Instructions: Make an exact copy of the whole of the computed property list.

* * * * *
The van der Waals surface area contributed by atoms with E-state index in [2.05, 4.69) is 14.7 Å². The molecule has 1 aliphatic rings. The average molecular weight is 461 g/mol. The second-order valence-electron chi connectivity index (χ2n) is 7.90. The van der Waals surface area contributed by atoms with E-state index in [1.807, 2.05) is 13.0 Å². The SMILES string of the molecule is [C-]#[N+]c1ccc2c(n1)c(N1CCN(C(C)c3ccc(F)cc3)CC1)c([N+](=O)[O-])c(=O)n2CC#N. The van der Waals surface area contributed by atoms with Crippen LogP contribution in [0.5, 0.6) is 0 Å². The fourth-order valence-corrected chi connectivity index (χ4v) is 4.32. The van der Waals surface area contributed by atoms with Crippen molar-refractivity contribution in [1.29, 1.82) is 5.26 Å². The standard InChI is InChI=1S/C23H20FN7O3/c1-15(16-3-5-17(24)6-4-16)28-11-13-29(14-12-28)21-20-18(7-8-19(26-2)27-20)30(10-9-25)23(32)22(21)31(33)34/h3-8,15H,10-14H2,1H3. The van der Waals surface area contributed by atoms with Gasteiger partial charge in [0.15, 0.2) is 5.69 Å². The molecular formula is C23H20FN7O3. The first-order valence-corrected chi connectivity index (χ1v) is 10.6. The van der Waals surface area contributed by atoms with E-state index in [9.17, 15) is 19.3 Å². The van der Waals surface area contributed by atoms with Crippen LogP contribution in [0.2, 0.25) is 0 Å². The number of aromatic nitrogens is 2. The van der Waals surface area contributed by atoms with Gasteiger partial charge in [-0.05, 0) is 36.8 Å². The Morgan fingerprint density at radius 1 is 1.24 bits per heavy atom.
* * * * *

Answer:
The van der Waals surface area contributed by atoms with E-state index in [2.05, 4.69) is 14.7 Å². The molecule has 1 aliphatic rings. The average molecular weight is 461 g/mol. The second-order valence-electron chi connectivity index (χ2n) is 7.90. The van der Waals surface area contributed by atoms with E-state index in [1.807, 2.05) is 13.0 Å². The SMILES string of the molecule is [C-]#[N+]c1ccc2c(n1)c(N1CCN(C(C)c3ccc(F)cc3)CC1)c([N+](=O)[O-])c(=O)n2CC#N. The van der Waals surface area contributed by atoms with Crippen LogP contribution in [0.5, 0.6) is 0 Å². The fourth-order valence-corrected chi connectivity index (χ4v) is 4.32. The van der Waals surface area contributed by atoms with Crippen molar-refractivity contribution in [1.29, 1.82) is 5.26 Å². The standard InChI is InChI=1S/C23H20FN7O3/c1-15(16-3-5-17(24)6-4-16)28-11-13-29(14-12-28)21-20-18(7-8-19(26-2)27-20)30(10-9-25)23(32)22(21)31(33)34/h3-8,15H,10-14H2,1H3. The van der Waals surface area contributed by atoms with Gasteiger partial charge in [0.15, 0.2) is 5.69 Å². The molecular formula is C23H20FN7O3. The first-order valence-corrected chi connectivity index (χ1v) is 10.6. The van der Waals surface area contributed by atoms with E-state index in [9.17, 15) is 19.3 Å². The van der Waals surface area contributed by atoms with Crippen LogP contribution in [0.2, 0.25) is 0 Å². The number of aromatic nitrogens is 2. The van der Waals surface area contributed by atoms with Gasteiger partial charge in [-0.05, 0) is 36.8 Å². The Morgan fingerprint density at radius 1 is 1.24 bits per heavy atom.